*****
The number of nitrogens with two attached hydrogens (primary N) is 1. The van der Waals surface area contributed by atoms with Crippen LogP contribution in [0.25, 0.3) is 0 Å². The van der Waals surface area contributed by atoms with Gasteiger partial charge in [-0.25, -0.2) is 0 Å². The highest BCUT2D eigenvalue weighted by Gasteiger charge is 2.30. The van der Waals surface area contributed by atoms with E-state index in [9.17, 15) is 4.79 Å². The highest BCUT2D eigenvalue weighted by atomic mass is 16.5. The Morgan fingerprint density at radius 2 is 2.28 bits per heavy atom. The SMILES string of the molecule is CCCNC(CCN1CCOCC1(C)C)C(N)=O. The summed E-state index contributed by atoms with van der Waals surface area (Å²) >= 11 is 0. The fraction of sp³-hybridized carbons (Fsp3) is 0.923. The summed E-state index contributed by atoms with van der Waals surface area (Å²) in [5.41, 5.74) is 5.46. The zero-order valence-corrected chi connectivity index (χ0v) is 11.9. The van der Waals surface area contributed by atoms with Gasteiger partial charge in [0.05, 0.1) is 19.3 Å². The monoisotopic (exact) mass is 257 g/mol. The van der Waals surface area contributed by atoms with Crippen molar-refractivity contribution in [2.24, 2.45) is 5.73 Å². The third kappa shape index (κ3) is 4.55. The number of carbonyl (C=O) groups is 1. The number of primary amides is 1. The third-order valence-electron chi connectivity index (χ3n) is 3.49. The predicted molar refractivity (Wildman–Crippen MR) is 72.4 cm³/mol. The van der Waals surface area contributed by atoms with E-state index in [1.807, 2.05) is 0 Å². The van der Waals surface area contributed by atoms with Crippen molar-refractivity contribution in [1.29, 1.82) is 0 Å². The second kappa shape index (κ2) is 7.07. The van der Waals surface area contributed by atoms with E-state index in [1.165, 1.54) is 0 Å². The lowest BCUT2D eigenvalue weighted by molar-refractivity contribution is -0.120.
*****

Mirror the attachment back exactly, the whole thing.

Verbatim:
The number of nitrogens with two attached hydrogens (primary N) is 1. The van der Waals surface area contributed by atoms with Crippen LogP contribution in [0.25, 0.3) is 0 Å². The van der Waals surface area contributed by atoms with Gasteiger partial charge in [-0.25, -0.2) is 0 Å². The highest BCUT2D eigenvalue weighted by Gasteiger charge is 2.30. The van der Waals surface area contributed by atoms with E-state index in [9.17, 15) is 4.79 Å². The highest BCUT2D eigenvalue weighted by atomic mass is 16.5. The Morgan fingerprint density at radius 2 is 2.28 bits per heavy atom. The SMILES string of the molecule is CCCNC(CCN1CCOCC1(C)C)C(N)=O. The summed E-state index contributed by atoms with van der Waals surface area (Å²) >= 11 is 0. The fraction of sp³-hybridized carbons (Fsp3) is 0.923. The summed E-state index contributed by atoms with van der Waals surface area (Å²) in [5.41, 5.74) is 5.46. The zero-order valence-corrected chi connectivity index (χ0v) is 11.9. The van der Waals surface area contributed by atoms with Gasteiger partial charge in [0.05, 0.1) is 19.3 Å². The monoisotopic (exact) mass is 257 g/mol. The van der Waals surface area contributed by atoms with Crippen molar-refractivity contribution in [2.24, 2.45) is 5.73 Å². The third kappa shape index (κ3) is 4.55. The number of carbonyl (C=O) groups is 1. The number of primary amides is 1. The third-order valence-electron chi connectivity index (χ3n) is 3.49. The predicted molar refractivity (Wildman–Crippen MR) is 72.4 cm³/mol. The van der Waals surface area contributed by atoms with E-state index in [1.807, 2.05) is 0 Å². The van der Waals surface area contributed by atoms with Crippen molar-refractivity contribution in [1.29, 1.82) is 0 Å². The second kappa shape index (κ2) is 7.07. The van der Waals surface area contributed by atoms with E-state index in [1.165, 1.54) is 0 Å². The lowest BCUT2D eigenvalue weighted by molar-refractivity contribution is -0.120.